### Video Transcript

In each of the following diagrams, five light waves are shown. Which of the diagrams shows incoherent light?

Whether waves are coherent or incoherent depends on two factors: the frequency of the waves and the phase difference of the waves. Specifically, for two or more light waves to be coherent, they must have the same frequency and a constant phase difference. Other properties of the waves, like height or amplitude, do not matter for determining whether or not they are coherent.

So then we want to look at each of the five waves in these five diagrams to determine which set of waves is incoherent, which is to say “Which set of waves do not have the same frequency or a constant phase difference?” We can sometimes look at waves and determine these properties just through observation. For instance, these two waves are pretty similar-looking, aside from their amplitude. And it’s because they have the same frequency and a constant phase difference, meaning that they are coherent with each other.

But simple observation isn’t enough. Very tiny changes in frequency or phase difference can mean the difference between whether waves are coherent or not. So don’t rely on just observation. In order to accurately compare the frequency of waves when we’re just given the waves with no numbers, we look at how many complete wave cycles there are over the same period of time and compare them to each other. In this case, both of these waves consist of one complete wave cycle over the same period of time, meaning that they must have the same frequency.

Now let’s look at finding phase difference, which can be a little bit trickier. This is because, while phase differences can be pretty obvious sometimes, they can also be subtle. A good way to determine if multiple waves have a constant phase difference between all of them is to choose some point on the wave usually peaks, because they’re easy to spot, and then determine if those parts of the waves occur at the same point in time, which they don’t in this case for these three waves. The third wave has a slight phase offset, meaning that there is not a constant phase difference amongst all three of these waves. So these three together are incoherent.

With all of this in mind, let’s start looking at the light waves in the diagrams, starting with diagram (A). When first looking at all of these waves, we may notice that they have different amplitudes. But again, this does not matter for whether or not waves are coherent, just frequency and phase difference. So to determine the frequency for these waves, let’s count each wave’s number of complete wave cycles. We’ll find, when we finish, that each wave has eight complete wave cycles, meaning that these waves all have the same frequency.

Now for determining whether they have a constant phase difference between them, let’s look at the peaks. At the same point in time, all of the peaks line up, and not just the first peaks, but all of the other peaks as well, which indicates a constant phase difference. It’s important to look at more than one point in time when determining whether waves have a phase difference or not, since even waves with a phase difference can just happen to line up sometimes. But this is not the case here; all of these waves are coherent, meaning that diagram (A) does not show incoherent light.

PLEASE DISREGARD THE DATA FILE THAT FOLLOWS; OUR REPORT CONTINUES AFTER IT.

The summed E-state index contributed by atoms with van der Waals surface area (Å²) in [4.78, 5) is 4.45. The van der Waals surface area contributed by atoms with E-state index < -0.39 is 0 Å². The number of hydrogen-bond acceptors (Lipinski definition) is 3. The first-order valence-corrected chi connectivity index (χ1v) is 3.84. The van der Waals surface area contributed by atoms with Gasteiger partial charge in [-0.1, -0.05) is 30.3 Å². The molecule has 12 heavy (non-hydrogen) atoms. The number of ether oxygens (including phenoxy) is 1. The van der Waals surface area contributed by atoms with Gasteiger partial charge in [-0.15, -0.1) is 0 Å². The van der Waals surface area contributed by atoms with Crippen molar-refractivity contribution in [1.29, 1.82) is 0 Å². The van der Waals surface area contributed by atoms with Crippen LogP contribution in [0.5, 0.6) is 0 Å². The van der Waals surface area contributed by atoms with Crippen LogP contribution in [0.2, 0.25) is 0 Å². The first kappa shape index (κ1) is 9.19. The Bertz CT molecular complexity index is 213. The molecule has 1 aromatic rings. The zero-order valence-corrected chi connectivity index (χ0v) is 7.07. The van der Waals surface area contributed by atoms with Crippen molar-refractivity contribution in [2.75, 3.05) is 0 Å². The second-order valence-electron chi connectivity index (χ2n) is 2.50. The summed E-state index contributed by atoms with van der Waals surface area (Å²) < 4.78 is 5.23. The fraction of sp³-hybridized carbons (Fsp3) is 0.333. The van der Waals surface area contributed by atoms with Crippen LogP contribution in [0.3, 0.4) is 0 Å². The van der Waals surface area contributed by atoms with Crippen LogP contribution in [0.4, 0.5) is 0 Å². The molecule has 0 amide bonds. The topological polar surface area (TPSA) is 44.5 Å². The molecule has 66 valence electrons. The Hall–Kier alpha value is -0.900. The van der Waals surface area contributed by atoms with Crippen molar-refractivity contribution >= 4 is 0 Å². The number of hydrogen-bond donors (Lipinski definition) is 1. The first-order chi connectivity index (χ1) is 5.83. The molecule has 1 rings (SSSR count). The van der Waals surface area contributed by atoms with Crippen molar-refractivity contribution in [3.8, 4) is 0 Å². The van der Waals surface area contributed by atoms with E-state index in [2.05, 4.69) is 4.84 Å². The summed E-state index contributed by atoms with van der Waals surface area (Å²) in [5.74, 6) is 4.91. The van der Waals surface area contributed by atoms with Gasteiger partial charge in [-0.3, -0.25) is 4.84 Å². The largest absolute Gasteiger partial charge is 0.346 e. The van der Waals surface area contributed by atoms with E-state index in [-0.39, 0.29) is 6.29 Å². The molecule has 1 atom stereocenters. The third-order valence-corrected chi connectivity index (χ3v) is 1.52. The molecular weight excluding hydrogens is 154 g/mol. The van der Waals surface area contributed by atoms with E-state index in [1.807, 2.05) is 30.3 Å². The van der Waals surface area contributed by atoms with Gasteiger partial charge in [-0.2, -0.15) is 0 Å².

So let’s look at (B) now. Diagram (B) is a case where just observation can actually be enough. We don’t have to look very close to determine that this is just the same wave repeated five times, consisting of 12 complete wave cycles, and of course lining up at any points that we choose. The waves in diagram (B) are all coherent.

So let’s look at (C). All of these waves consist of approximately 11 and one-quarter complete wave cycles, meaning that they have the same frequency. And all of the peaks lining up indicates a constant phase difference, meaning the waves in diagram (C) are coherent.

So we’re going to have to now look at diagram (D). The waves in diagram (D) all consist of the same number of complete wave cycles, about 3 and a half. And any points that we choose all line up at the same point in time, meaning a constant phase difference. So just like the last three diagrams, the light in diagram (D) is coherent.

So we must now turn our attention to diagram (E). When we first look over all of these waves individually, we may notice that the third wave has a tiny discrepancy in where it starts. The other four waves all start at about midheight of the wave going down, while the third wave starts up just a little bit higher and also ends a little bit higher too. And when we measure out the number of complete wave cycles for these waves, we find that this third wave has 12, while all of the other waves have 15. This third wave does not have the same frequency as the other four. This is why it’s important to count the number of complete wave cycles because otherwise that would have been tough to spot.

This diagram also demonstrates why it’s important to look at more than one point in time when determining if there is a phase difference, since the peaks of the other four waves very nearly line up with the third one here. But over here, they clearly don’t. Even though it is just the third wave that has a different frequency and nonconstant phase difference from the others, all it takes is one wave to make an entire set of waves incoherent. So because of this third wave having a different frequency and a nonconstant phase difference, diagram (E) is the one that shows incoherent light.